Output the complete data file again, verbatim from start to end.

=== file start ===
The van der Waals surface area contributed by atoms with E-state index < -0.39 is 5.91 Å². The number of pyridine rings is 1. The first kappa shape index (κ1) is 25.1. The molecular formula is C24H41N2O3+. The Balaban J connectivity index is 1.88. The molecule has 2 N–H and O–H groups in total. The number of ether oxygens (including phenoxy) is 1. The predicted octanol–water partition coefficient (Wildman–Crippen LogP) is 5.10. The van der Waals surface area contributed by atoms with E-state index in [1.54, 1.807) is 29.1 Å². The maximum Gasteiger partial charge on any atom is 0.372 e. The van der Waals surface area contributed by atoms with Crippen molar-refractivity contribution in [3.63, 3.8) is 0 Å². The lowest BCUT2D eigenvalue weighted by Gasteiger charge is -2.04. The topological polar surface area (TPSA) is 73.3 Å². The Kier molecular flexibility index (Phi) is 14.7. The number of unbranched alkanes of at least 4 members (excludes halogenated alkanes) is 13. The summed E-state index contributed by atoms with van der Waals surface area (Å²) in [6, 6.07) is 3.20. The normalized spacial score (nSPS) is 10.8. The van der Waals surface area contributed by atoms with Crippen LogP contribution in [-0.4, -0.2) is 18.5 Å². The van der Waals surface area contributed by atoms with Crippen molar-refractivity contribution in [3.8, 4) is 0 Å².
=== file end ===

The van der Waals surface area contributed by atoms with E-state index < -0.39 is 5.91 Å². The number of pyridine rings is 1. The first kappa shape index (κ1) is 25.1. The molecular formula is C24H41N2O3+. The Balaban J connectivity index is 1.88. The molecule has 2 N–H and O–H groups in total. The number of ether oxygens (including phenoxy) is 1. The predicted octanol–water partition coefficient (Wildman–Crippen LogP) is 5.10. The van der Waals surface area contributed by atoms with E-state index in [1.54, 1.807) is 29.1 Å². The maximum Gasteiger partial charge on any atom is 0.372 e. The van der Waals surface area contributed by atoms with Crippen molar-refractivity contribution in [3.63, 3.8) is 0 Å². The lowest BCUT2D eigenvalue weighted by Gasteiger charge is -2.04. The topological polar surface area (TPSA) is 73.3 Å². The Kier molecular flexibility index (Phi) is 14.7. The number of unbranched alkanes of at least 4 members (excludes halogenated alkanes) is 13. The summed E-state index contributed by atoms with van der Waals surface area (Å²) in [6, 6.07) is 3.20. The normalized spacial score (nSPS) is 10.8. The van der Waals surface area contributed by atoms with Crippen LogP contribution in [-0.4, -0.2) is 18.5 Å². The van der Waals surface area contributed by atoms with Crippen molar-refractivity contribution in [3.8, 4) is 0 Å².